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Commissioning overhaul confusing to GP practices

A quarter of GPs and practice managers in one area were unaware their CCG had taken on co-commissioning of general practice since April, a survey at one LMC has revealed.

The survey by Cambridgeshire LMC received over 200 responses, 70% of which were from GPs, and found that overall 25% did not know the local CCG had taken on a co-commissioning role in a joint committee with NHS England.

Even those GPs and practice managers who were aware the CCG was now involved in co-commissioning did not necessarily understand the implications – nearly 40% said they did not understand what this meant.

Cambridgeshire LMC undertook the survey in July in order to gauge local GPs’ and practice managers’ views on whether Cambridgeshire and Peterborough CCG should take on fully delegated co-commissioning – due to be considered by the CCG at its September meeting.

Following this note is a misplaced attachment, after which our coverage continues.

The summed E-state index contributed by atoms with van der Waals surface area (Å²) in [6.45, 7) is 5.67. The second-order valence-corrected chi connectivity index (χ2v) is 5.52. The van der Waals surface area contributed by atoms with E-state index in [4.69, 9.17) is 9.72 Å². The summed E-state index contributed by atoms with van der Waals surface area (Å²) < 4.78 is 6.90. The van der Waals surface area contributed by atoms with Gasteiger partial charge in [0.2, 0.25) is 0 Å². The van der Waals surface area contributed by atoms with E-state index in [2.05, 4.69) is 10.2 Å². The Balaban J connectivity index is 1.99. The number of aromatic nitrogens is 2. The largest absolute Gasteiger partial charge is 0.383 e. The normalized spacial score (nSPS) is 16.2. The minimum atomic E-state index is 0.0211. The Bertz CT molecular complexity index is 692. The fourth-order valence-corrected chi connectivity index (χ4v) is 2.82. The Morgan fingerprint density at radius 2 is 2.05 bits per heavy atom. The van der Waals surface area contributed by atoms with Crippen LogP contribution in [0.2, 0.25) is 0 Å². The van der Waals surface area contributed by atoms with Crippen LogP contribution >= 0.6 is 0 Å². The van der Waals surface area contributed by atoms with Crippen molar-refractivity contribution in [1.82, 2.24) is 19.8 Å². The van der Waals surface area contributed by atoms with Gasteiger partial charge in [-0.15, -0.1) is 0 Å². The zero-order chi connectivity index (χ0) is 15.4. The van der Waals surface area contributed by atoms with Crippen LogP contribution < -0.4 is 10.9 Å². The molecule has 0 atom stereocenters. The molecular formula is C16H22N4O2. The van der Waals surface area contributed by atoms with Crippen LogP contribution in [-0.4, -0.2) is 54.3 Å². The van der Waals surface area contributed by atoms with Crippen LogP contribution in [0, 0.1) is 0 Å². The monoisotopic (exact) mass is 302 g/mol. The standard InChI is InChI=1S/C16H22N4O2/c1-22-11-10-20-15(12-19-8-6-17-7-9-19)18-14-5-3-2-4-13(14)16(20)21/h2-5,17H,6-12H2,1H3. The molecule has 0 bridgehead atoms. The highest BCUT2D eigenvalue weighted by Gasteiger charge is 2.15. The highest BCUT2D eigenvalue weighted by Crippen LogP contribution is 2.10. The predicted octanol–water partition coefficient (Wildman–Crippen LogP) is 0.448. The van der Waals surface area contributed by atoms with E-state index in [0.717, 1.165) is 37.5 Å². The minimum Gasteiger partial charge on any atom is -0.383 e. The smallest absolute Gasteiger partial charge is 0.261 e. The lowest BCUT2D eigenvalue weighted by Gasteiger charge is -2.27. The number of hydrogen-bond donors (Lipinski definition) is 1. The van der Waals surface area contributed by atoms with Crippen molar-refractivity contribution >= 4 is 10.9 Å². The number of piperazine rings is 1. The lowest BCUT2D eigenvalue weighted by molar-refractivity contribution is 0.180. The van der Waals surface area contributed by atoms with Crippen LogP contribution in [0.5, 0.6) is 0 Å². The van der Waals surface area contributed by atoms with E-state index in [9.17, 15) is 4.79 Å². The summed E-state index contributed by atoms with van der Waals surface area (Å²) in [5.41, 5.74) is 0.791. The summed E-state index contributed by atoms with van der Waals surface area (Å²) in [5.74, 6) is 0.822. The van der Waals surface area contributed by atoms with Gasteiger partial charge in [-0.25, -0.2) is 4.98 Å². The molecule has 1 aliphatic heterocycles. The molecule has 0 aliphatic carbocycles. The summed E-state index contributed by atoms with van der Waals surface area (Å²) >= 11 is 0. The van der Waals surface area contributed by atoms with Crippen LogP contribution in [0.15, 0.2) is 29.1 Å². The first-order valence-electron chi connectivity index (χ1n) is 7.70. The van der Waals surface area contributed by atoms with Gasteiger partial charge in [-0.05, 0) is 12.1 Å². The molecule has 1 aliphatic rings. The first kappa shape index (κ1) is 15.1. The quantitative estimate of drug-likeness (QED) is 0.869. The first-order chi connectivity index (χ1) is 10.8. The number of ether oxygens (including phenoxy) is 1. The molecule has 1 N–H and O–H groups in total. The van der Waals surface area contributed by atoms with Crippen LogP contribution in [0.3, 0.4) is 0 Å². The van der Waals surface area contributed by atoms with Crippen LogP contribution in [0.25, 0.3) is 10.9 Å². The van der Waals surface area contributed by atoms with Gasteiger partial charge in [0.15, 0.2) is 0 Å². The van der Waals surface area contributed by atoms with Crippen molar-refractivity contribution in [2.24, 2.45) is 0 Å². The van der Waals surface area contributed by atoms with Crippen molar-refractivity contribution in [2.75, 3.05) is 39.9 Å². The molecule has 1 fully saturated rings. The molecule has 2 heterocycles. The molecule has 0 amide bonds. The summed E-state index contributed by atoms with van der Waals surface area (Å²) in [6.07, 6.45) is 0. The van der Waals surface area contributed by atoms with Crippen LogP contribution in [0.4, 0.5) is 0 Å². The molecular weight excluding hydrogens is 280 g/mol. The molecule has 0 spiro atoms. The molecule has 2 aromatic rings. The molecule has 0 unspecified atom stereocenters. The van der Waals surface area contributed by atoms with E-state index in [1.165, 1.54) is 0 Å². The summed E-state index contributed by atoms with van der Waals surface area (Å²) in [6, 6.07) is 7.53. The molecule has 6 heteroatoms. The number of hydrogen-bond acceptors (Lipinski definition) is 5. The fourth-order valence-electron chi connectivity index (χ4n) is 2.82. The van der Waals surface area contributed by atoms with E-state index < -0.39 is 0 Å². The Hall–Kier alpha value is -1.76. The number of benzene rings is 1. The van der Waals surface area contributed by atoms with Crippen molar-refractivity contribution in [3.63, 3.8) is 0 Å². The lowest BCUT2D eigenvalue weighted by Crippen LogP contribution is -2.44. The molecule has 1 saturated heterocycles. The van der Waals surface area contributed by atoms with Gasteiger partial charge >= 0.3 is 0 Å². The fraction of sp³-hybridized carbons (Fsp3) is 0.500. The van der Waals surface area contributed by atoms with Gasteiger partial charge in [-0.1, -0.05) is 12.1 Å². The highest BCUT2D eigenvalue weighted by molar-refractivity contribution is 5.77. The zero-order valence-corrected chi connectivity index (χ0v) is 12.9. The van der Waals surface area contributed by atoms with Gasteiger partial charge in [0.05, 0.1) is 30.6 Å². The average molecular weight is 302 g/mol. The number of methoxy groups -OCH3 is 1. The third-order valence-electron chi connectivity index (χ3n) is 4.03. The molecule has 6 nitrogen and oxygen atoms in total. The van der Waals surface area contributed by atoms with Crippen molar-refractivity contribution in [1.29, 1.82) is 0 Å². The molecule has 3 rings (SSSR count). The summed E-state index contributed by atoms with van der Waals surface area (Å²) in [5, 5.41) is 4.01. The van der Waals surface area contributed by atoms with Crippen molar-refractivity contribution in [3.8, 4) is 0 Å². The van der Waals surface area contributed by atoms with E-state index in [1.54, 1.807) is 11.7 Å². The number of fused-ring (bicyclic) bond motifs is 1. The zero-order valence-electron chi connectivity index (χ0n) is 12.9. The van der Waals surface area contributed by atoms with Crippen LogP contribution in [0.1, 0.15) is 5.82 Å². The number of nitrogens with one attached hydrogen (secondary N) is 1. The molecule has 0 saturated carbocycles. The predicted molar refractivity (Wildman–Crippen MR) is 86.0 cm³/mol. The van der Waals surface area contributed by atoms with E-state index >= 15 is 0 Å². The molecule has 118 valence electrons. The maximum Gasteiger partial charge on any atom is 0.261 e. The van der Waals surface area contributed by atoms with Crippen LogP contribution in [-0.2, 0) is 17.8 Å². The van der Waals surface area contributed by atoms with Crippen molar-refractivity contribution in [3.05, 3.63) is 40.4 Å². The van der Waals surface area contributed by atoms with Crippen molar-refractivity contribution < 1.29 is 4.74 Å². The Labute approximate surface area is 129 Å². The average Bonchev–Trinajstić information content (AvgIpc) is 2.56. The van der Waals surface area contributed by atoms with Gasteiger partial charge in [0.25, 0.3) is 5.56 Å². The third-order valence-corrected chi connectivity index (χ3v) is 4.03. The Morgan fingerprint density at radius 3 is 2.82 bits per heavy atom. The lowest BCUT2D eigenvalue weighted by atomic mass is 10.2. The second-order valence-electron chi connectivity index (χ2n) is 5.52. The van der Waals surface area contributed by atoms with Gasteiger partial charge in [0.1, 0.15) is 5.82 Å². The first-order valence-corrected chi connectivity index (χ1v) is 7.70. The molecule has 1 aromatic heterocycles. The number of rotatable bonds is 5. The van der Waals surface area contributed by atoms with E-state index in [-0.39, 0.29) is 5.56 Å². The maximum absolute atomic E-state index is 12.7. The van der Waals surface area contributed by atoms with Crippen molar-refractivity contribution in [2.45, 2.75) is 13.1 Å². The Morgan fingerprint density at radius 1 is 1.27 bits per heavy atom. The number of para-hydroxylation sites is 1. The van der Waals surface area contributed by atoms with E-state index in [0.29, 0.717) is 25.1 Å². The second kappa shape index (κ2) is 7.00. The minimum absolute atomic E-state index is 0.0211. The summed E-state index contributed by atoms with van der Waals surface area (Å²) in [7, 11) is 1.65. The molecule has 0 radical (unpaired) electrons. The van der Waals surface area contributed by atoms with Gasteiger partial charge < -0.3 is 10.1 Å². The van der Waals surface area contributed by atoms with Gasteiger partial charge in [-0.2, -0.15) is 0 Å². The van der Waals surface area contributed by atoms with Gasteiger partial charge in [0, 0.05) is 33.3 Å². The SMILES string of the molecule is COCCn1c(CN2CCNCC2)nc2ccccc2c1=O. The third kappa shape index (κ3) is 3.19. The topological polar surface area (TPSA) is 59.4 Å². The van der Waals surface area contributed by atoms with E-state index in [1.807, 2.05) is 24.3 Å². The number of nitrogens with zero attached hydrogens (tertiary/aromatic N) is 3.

However, one in ten respondents said they did not even know how GPs are currently being paid, with NHS England holding the contract for core, QOF and directed enhanced services work and the CCG and local authority holding others.

A third were not aware of the plan for fully delegated co-commissioning, and less than half had read the CCGs’ documents on the proposals.

Nonetheless, the LMC said that overall GPs’ answers demonstrated ‘an impressive understanding of the issues involved’, and that concerns over the available budget were more pressing than those over potential conflicts of interest.

It concluded that ‘very few people had a certain answer’ and that the final decision would depend on what the CCG’s due diligence report revealed.

Co-commissioning is the term chosen by NHS England to describe CCGs taking joint responsibility for commissioning general practice services alongside area teams, which for example allows them to invent new local incentives to replace things like QOF and national enhanced services.

CCGs with full delegated commissioning responsiblity handle the majority of GP contracting on behalf of NHS England, with 65 CCG already taking this on from April this year and more expected to follow. GP leaders’ main concern around the move has been around conflicts of interest.